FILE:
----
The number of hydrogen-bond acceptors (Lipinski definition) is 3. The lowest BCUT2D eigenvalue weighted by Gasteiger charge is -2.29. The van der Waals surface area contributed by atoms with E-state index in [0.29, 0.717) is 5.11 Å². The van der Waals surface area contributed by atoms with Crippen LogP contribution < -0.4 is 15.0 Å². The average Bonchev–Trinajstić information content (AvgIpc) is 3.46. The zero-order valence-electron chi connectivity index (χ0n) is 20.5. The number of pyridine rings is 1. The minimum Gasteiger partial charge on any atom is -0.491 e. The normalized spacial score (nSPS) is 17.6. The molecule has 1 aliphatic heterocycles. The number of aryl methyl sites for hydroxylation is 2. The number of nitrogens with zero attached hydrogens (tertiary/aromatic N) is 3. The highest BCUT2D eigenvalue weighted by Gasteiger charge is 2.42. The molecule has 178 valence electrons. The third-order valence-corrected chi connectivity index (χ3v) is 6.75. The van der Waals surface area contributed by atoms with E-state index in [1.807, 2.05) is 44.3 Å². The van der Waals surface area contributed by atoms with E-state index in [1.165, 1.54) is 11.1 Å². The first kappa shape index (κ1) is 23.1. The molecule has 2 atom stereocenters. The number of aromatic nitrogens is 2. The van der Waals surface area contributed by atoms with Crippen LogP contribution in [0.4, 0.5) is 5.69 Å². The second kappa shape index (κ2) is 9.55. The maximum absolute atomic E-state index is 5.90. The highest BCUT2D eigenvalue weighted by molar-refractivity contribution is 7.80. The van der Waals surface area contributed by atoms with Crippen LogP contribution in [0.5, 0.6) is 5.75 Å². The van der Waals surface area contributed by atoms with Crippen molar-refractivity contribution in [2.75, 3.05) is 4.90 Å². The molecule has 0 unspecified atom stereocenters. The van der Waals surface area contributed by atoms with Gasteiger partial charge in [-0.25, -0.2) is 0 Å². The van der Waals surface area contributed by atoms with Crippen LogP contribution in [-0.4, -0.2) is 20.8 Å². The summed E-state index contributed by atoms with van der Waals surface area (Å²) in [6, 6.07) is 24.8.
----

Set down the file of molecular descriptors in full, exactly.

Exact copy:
The number of hydrogen-bond acceptors (Lipinski definition) is 3. The lowest BCUT2D eigenvalue weighted by Gasteiger charge is -2.29. The van der Waals surface area contributed by atoms with E-state index in [0.29, 0.717) is 5.11 Å². The van der Waals surface area contributed by atoms with Crippen LogP contribution < -0.4 is 15.0 Å². The average Bonchev–Trinajstić information content (AvgIpc) is 3.46. The zero-order valence-electron chi connectivity index (χ0n) is 20.5. The number of pyridine rings is 1. The minimum Gasteiger partial charge on any atom is -0.491 e. The normalized spacial score (nSPS) is 17.6. The molecule has 1 aliphatic heterocycles. The number of aryl methyl sites for hydroxylation is 2. The number of nitrogens with zero attached hydrogens (tertiary/aromatic N) is 3. The highest BCUT2D eigenvalue weighted by Gasteiger charge is 2.42. The molecule has 178 valence electrons. The third-order valence-corrected chi connectivity index (χ3v) is 6.75. The van der Waals surface area contributed by atoms with E-state index in [1.807, 2.05) is 44.3 Å². The van der Waals surface area contributed by atoms with E-state index in [1.165, 1.54) is 11.1 Å². The first kappa shape index (κ1) is 23.1. The molecule has 2 atom stereocenters. The number of aromatic nitrogens is 2. The van der Waals surface area contributed by atoms with Crippen LogP contribution in [0.4, 0.5) is 5.69 Å². The second kappa shape index (κ2) is 9.55. The maximum absolute atomic E-state index is 5.90. The highest BCUT2D eigenvalue weighted by molar-refractivity contribution is 7.80. The van der Waals surface area contributed by atoms with Crippen LogP contribution in [0.5, 0.6) is 5.75 Å². The van der Waals surface area contributed by atoms with Crippen molar-refractivity contribution in [2.75, 3.05) is 4.90 Å². The molecule has 0 unspecified atom stereocenters. The van der Waals surface area contributed by atoms with Gasteiger partial charge in [-0.25, -0.2) is 0 Å². The van der Waals surface area contributed by atoms with Crippen LogP contribution in [-0.4, -0.2) is 20.8 Å². The summed E-state index contributed by atoms with van der Waals surface area (Å²) in [6, 6.07) is 24.8.